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Everything posted by Jonathan

  1. Victor: But I've already tried an independent orientation to reality, and look where it got me -- dissenter moderation!!! So, no, don't try to trick me into remaining evil, Victor. Independent thinking is just the type of thing that I should not be doing. It's "anti-Objectivist" according to the policies of Joe Rowlands and his staff at RoR. J
  2. I, too, look forward to the discussions that an OL music section might generate. But, actually, I'd much rather hear the original music created by members here. I've heard Roger's work and think he's amazingly talented. Any chance that some of you other pros will post clips? J
  3. To dissent is to disagree, and I've written a hell of a lot of posts in which I've disagreed with Objectivists. So it's accurate to call me a dissenter in that context. But there's more to my being officially labeled a dissenter by the staff of RoR last week. The purpose of applying the term to me, and to limiting my freedom to post, is to imply that my views aren't just disagreements with Objectivists, but that they are ~disagreements with Objectivism~. It's a chicken shit way of tainting all arguments in favor of one side before the arguments have taken place. Its purpose is to say, "Everyth
  4. Good work, Robert. I'm especially looking forward to Hsieh relaying your views to Andy Bernstein and asking him (and, hell, why she's at it, all ARIans) to grant Sciabarra permission to publicly release their private correspondence with him. J
  5. Jonathan


    Ethan: It was the only criterion that you mentioned, at least as far as I've seen. Now you're saying that there were other criteria as well? Ethan: OK, Ethan, I apologize for shooting the messenger. Sorry for the confusion. I now understand that you were relaying the information that the "immune to argument" comment may or may not have applied to me, and that I may or may not have been placed in Dissent for other, yet to be named criteria. Please get back to me when you can relay some solid information, and then maybe we'll chat about my Objectivist church comment. J
  6. Jonathan


    Ethan: Yes, please do. Either that or retract your statement that I am "immune to the arguments of others." You should worry about your own baseless insults. Without evidence, you've accused me of being immune to the arguments of others. Once you've either retracted and apologized for the statement or demonstrated its truth, we can discuss whether or not my speculation about Joe wanting RoR to be something of an Objectivist church is a baseless insult. J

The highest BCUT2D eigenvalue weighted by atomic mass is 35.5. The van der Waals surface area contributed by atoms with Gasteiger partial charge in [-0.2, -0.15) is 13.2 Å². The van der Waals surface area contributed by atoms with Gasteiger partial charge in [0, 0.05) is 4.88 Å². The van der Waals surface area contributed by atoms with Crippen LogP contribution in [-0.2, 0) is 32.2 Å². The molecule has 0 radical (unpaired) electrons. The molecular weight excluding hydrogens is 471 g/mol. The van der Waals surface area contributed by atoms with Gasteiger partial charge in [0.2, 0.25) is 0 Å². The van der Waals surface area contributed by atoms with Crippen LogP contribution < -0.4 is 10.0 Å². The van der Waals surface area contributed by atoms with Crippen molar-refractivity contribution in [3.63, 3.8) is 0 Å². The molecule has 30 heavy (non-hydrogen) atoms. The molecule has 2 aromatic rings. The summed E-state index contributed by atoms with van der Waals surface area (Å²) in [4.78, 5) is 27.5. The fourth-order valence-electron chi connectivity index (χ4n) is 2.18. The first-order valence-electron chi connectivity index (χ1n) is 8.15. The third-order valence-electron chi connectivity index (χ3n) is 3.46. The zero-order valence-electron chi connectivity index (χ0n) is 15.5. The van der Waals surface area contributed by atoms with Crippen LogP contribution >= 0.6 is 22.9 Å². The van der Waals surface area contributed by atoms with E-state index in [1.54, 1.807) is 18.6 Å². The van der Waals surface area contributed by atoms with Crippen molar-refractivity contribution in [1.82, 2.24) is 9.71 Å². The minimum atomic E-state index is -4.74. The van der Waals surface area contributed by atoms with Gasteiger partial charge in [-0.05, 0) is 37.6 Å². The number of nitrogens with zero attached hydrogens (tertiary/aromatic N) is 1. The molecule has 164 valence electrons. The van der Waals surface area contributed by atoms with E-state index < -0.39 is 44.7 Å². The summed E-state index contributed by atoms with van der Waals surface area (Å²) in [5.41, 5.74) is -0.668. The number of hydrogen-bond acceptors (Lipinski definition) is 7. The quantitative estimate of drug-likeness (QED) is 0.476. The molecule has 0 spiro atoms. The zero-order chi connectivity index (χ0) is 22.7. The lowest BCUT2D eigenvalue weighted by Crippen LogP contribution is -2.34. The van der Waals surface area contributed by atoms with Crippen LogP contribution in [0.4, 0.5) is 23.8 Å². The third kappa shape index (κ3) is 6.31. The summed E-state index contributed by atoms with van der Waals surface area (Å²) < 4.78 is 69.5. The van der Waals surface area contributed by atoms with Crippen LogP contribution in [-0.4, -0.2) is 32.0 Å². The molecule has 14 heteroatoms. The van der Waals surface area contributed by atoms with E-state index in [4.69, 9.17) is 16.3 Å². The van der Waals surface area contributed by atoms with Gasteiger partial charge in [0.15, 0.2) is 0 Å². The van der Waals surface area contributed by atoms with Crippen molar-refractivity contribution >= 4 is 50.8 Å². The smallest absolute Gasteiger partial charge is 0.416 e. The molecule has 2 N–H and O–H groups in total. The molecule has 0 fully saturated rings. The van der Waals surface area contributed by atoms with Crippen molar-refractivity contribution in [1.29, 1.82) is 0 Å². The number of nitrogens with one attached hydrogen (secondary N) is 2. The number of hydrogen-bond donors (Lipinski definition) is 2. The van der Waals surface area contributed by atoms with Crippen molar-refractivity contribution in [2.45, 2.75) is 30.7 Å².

7. Jonathan


    Thank you, Michael. That's very nice to hear. I enjoy being here and I'm glad that I've brought some value in return. J
  8. Jonathan


    I agree with others here that Joe has the right to do whatever he wants with his own site. Personally, with me all he had to do was ask that I not post on RoR with the type of questions or comments that challenge his beliefs and upset him, or that I no longer post at all. He apparently wants RoR to be something of an Objectivist church, a place where O'ists can congregate and praise the good Word of Rand. That's fine with me. He can do whatever he wants with his site. Since he's saying that he was considering moderation or banishment for those of us whom he classifies as dirty dog dissenters,
  9. Jonathan


    Hey, I've been tagged as a Dissenter on RoR as well. Ethan Dawe wrote, Christ. What a joke. Joe Rowlands has been immune to ~my~ arguments. You know, in Objectivist discussions on art I often feel like I'm in that moment from Annie Hall when Woody Allen's character is waiting in line to see a film. Some know-it-all in line is yapping to his date about the writings of Marshall McLuhan. Allen's character finally gets sick of the pompous twit and pulls McLuhan out from behind a post. McLuhan tells the twit that he knows nothing about his work. The only difference is that when I "pull a McLuhan"
  10. Victor: Yes they are. Read Richter and Tansey's articles and interviews on the subjects of their paintings, processes, the ideas behind their art, their philosophical, aesthetic and cultural influences, etc. Read what Arthur Danto, Robert Storr, Mark C. Taylor, H. W. Janson, Anthony F. Janson and Edward Lucie-Smith have written about Richter, Tansey and postmodern painting (as well as what they've written about many other postmodernist artists who use figuration and representation in their work). Victor, Apparently I've confused you with my minor, parenthetical comment about Objectivists app
  11. Here are the messages that I had posted on this thread, along with an additional one that I was about to post right before OL went down: ----- Victor: A few of my favorite postmodernist paintings: J ----- Victor: Why the use of scare quotes, Victor? The paintings that
  12. It's great to see OL back in action. Thanks for the hard work, Kat and MSK. J P.S. As for the look of the place, I think OL should stay within the established aesthetics of Objectivist forum graphics:
  13. Barbara wrote, "Too many Objectivists become arid pedants, forgetting that what draws people to Rand -- and what drew them -- is her presentation of the human potential, of the unlimited and joyous possibilities available to men -- and to them." It's not just Objectivists who sometimes seem to forget what drew them to Rand. I've known a few people who first loved Rand's novels, then became interested in learning more about Objectivist philosophy and began exploring the nonfiction (and, in one case, the online communities), disliked a lot of what they saw, and then years later ended up with som